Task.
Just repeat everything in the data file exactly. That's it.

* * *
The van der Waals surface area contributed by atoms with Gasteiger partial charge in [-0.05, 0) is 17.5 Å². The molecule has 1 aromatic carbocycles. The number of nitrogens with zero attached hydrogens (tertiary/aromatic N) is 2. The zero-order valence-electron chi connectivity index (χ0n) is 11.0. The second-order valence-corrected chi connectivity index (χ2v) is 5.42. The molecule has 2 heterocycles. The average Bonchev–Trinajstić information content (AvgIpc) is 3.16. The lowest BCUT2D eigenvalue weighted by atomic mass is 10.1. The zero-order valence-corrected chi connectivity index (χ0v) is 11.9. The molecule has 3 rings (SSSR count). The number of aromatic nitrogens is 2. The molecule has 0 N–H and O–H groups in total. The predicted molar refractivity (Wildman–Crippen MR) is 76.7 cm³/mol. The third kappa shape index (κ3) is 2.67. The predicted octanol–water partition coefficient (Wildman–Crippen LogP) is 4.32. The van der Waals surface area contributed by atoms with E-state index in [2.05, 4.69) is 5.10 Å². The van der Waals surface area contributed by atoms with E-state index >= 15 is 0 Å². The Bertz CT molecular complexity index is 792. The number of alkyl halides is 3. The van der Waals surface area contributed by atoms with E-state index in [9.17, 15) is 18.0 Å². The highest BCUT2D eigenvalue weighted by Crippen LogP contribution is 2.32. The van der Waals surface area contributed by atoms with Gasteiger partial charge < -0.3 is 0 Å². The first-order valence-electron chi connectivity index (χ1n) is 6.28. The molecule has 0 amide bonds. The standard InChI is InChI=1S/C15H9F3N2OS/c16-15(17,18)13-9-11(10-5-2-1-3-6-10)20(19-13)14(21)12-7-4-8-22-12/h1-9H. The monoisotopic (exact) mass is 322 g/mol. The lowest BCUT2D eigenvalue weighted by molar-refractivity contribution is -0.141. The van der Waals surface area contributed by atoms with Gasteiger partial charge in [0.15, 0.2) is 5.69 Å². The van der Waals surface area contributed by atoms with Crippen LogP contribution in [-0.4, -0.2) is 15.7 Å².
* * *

The van der Waals surface area contributed by atoms with Gasteiger partial charge in [-0.05, 0) is 17.5 Å². The molecule has 1 aromatic carbocycles. The number of nitrogens with zero attached hydrogens (tertiary/aromatic N) is 2. The zero-order valence-electron chi connectivity index (χ0n) is 11.0. The second-order valence-corrected chi connectivity index (χ2v) is 5.42. The molecule has 2 heterocycles. The average Bonchev–Trinajstić information content (AvgIpc) is 3.16. The lowest BCUT2D eigenvalue weighted by atomic mass is 10.1. The zero-order valence-corrected chi connectivity index (χ0v) is 11.9. The molecule has 3 rings (SSSR count). The number of aromatic nitrogens is 2. The molecule has 0 N–H and O–H groups in total. The predicted molar refractivity (Wildman–Crippen MR) is 76.7 cm³/mol. The third kappa shape index (κ3) is 2.67. The predicted octanol–water partition coefficient (Wildman–Crippen LogP) is 4.32. The van der Waals surface area contributed by atoms with E-state index in [2.05, 4.69) is 5.10 Å². The van der Waals surface area contributed by atoms with E-state index >= 15 is 0 Å². The Bertz CT molecular complexity index is 792. The number of alkyl halides is 3. The van der Waals surface area contributed by atoms with E-state index in [9.17, 15) is 18.0 Å². The highest BCUT2D eigenvalue weighted by Crippen LogP contribution is 2.32. The van der Waals surface area contributed by atoms with Gasteiger partial charge < -0.3 is 0 Å². The first-order valence-electron chi connectivity index (χ1n) is 6.28. The molecule has 0 amide bonds. The standard InChI is InChI=1S/C15H9F3N2OS/c16-15(17,18)13-9-11(10-5-2-1-3-6-10)20(19-13)14(21)12-7-4-8-22-12/h1-9H. The monoisotopic (exact) mass is 322 g/mol. The lowest BCUT2D eigenvalue weighted by molar-refractivity contribution is -0.141. The van der Waals surface area contributed by atoms with Gasteiger partial charge in [0.15, 0.2) is 5.69 Å². The van der Waals surface area contributed by atoms with Crippen LogP contribution in [-0.4, -0.2) is 15.7 Å².